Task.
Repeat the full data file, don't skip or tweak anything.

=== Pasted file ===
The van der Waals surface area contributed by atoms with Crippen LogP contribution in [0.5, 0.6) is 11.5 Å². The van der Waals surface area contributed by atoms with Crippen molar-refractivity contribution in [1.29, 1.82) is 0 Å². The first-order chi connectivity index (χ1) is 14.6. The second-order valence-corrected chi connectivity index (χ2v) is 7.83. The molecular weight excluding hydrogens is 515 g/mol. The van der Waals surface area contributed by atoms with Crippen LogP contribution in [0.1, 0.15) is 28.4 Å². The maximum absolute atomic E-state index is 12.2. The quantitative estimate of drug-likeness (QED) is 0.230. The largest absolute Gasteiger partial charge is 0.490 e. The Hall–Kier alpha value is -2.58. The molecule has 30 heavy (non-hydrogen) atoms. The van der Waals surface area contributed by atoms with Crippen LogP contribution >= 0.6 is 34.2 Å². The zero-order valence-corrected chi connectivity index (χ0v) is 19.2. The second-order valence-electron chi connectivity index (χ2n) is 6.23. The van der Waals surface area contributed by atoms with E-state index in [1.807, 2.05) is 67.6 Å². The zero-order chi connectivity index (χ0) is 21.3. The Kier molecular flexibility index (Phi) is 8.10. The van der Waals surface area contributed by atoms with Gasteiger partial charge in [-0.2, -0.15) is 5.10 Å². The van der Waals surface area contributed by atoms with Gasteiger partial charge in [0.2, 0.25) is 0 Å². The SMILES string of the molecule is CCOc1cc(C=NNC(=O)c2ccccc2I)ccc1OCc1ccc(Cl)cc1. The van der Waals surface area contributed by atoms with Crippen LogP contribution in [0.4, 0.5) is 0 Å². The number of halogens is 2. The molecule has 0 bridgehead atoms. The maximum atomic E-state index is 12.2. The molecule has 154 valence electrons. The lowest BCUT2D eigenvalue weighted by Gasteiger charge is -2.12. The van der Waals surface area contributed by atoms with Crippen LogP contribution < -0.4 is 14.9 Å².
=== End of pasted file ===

The van der Waals surface area contributed by atoms with Crippen LogP contribution in [0.5, 0.6) is 11.5 Å². The van der Waals surface area contributed by atoms with Crippen molar-refractivity contribution in [1.29, 1.82) is 0 Å². The first-order chi connectivity index (χ1) is 14.6. The second-order valence-corrected chi connectivity index (χ2v) is 7.83. The molecular weight excluding hydrogens is 515 g/mol. The van der Waals surface area contributed by atoms with Crippen LogP contribution in [0.1, 0.15) is 28.4 Å². The maximum absolute atomic E-state index is 12.2. The quantitative estimate of drug-likeness (QED) is 0.230. The largest absolute Gasteiger partial charge is 0.490 e. The Hall–Kier alpha value is -2.58. The molecule has 30 heavy (non-hydrogen) atoms. The van der Waals surface area contributed by atoms with Crippen LogP contribution >= 0.6 is 34.2 Å². The zero-order valence-corrected chi connectivity index (χ0v) is 19.2. The second-order valence-electron chi connectivity index (χ2n) is 6.23. The van der Waals surface area contributed by atoms with E-state index in [1.807, 2.05) is 67.6 Å². The zero-order chi connectivity index (χ0) is 21.3. The Kier molecular flexibility index (Phi) is 8.10. The van der Waals surface area contributed by atoms with Gasteiger partial charge in [-0.2, -0.15) is 5.10 Å². The van der Waals surface area contributed by atoms with Gasteiger partial charge in [0.2, 0.25) is 0 Å². The SMILES string of the molecule is CCOc1cc(C=NNC(=O)c2ccccc2I)ccc1OCc1ccc(Cl)cc1. The van der Waals surface area contributed by atoms with Crippen LogP contribution in [0.4, 0.5) is 0 Å². The number of halogens is 2. The molecule has 0 bridgehead atoms. The maximum atomic E-state index is 12.2. The molecule has 154 valence electrons. The lowest BCUT2D eigenvalue weighted by Gasteiger charge is -2.12. The van der Waals surface area contributed by atoms with Crippen LogP contribution < -0.4 is 14.9 Å².